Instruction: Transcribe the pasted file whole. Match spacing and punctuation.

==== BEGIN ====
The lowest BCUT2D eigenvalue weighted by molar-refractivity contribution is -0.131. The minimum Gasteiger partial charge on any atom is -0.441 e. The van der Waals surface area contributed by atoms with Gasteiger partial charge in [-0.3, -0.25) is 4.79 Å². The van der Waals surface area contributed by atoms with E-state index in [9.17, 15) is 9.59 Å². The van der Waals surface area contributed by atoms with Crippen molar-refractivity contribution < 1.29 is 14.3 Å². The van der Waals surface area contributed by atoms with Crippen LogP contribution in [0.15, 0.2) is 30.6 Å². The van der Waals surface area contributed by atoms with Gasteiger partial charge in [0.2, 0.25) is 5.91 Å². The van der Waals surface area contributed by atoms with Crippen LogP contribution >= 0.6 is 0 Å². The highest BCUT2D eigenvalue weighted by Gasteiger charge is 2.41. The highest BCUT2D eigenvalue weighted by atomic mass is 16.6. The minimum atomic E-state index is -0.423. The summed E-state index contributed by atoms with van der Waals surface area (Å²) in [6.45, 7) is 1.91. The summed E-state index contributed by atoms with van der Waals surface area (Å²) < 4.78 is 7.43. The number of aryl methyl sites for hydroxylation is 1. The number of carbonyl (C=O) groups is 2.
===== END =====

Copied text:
The lowest BCUT2D eigenvalue weighted by molar-refractivity contribution is -0.131. The minimum Gasteiger partial charge on any atom is -0.441 e. The van der Waals surface area contributed by atoms with Gasteiger partial charge in [-0.3, -0.25) is 4.79 Å². The van der Waals surface area contributed by atoms with E-state index in [9.17, 15) is 9.59 Å². The van der Waals surface area contributed by atoms with Crippen molar-refractivity contribution < 1.29 is 14.3 Å². The van der Waals surface area contributed by atoms with Crippen LogP contribution in [0.15, 0.2) is 30.6 Å². The van der Waals surface area contributed by atoms with Gasteiger partial charge in [0.2, 0.25) is 5.91 Å². The van der Waals surface area contributed by atoms with Crippen LogP contribution >= 0.6 is 0 Å². The highest BCUT2D eigenvalue weighted by Gasteiger charge is 2.41. The highest BCUT2D eigenvalue weighted by atomic mass is 16.6. The minimum atomic E-state index is -0.423. The summed E-state index contributed by atoms with van der Waals surface area (Å²) in [6.45, 7) is 1.91. The summed E-state index contributed by atoms with van der Waals surface area (Å²) < 4.78 is 7.43. The number of aryl methyl sites for hydroxylation is 1. The number of carbonyl (C=O) groups is 2.